The province announced yesterday it is advancing its plans to offload medical duties from doctors to pharmacists to cut costs.

Health Minister Maureen MacDonald introduced legislation that will allow the province’s 1,100 pharmacists to deliver vaccines, order lab tests and adjust medication levels.

Other rule changes were announced this January to allow pharmacists to write prescriptions for minor ailments like colds, dermatitis and athlete’s foot.

The health system is facing a looming funding and labour shortage, said MacDonald, and increasing the power of pharmacists will save money.

“There are health care providers in the system who are not working to the full scope of their practice,” she said, noting that some people go to the emergency room to refill subscriptions when they can’t get in to see a doctor.

“I can tell you right now that going to the emergency room to get your prescription renewed is extraordinarily expensive compared to being able to get access to a pharmacist.”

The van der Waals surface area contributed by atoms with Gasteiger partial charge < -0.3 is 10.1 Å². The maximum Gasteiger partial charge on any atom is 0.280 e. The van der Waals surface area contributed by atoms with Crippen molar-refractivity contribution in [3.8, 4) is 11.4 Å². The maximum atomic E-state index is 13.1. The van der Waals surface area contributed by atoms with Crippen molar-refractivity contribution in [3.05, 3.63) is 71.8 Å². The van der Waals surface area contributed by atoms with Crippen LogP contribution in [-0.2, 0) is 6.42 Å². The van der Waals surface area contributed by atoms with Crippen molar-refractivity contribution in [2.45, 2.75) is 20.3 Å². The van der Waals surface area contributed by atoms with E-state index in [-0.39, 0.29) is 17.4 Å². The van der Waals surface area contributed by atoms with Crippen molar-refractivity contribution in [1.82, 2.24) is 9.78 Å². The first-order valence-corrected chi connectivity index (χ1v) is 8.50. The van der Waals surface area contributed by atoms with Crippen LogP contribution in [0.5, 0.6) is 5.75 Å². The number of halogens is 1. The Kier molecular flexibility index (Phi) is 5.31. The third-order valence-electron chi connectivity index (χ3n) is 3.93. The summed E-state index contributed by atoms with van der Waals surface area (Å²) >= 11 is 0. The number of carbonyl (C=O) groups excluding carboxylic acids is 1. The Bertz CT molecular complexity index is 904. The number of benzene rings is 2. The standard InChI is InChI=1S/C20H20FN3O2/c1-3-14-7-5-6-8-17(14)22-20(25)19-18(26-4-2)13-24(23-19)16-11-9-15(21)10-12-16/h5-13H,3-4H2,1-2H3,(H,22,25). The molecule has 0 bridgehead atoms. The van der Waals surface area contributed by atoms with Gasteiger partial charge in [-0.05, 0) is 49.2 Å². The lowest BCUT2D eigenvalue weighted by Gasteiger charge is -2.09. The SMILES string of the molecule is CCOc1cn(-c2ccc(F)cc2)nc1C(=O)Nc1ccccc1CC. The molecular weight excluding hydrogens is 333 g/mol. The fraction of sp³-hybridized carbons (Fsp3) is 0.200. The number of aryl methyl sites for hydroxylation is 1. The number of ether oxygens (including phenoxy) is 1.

MacDonald refused to say how much could be saved, or even whether those numbers have been crunched.

Uptake by pharmacists could take time.

Some new procedures, such as administering vaccinations, will require new training and certification. So far, only 40 pharmacists have completed the certification courses from Dalhousie University and the upgrade will not be mandatory.

However, it will be part of the standard training for new pharmacists.

This would potentially allow pharmacies to operate as vaccine clinics in the case of mass immunizations, such as the H1N1 drive in the fall.

None of the changes have yet taken place because the government and the province and the Nova Scotia College of Pharmacists are still working out details and standards of practice.

MacDonald said they hope to have the reforms enacted by the end of the year.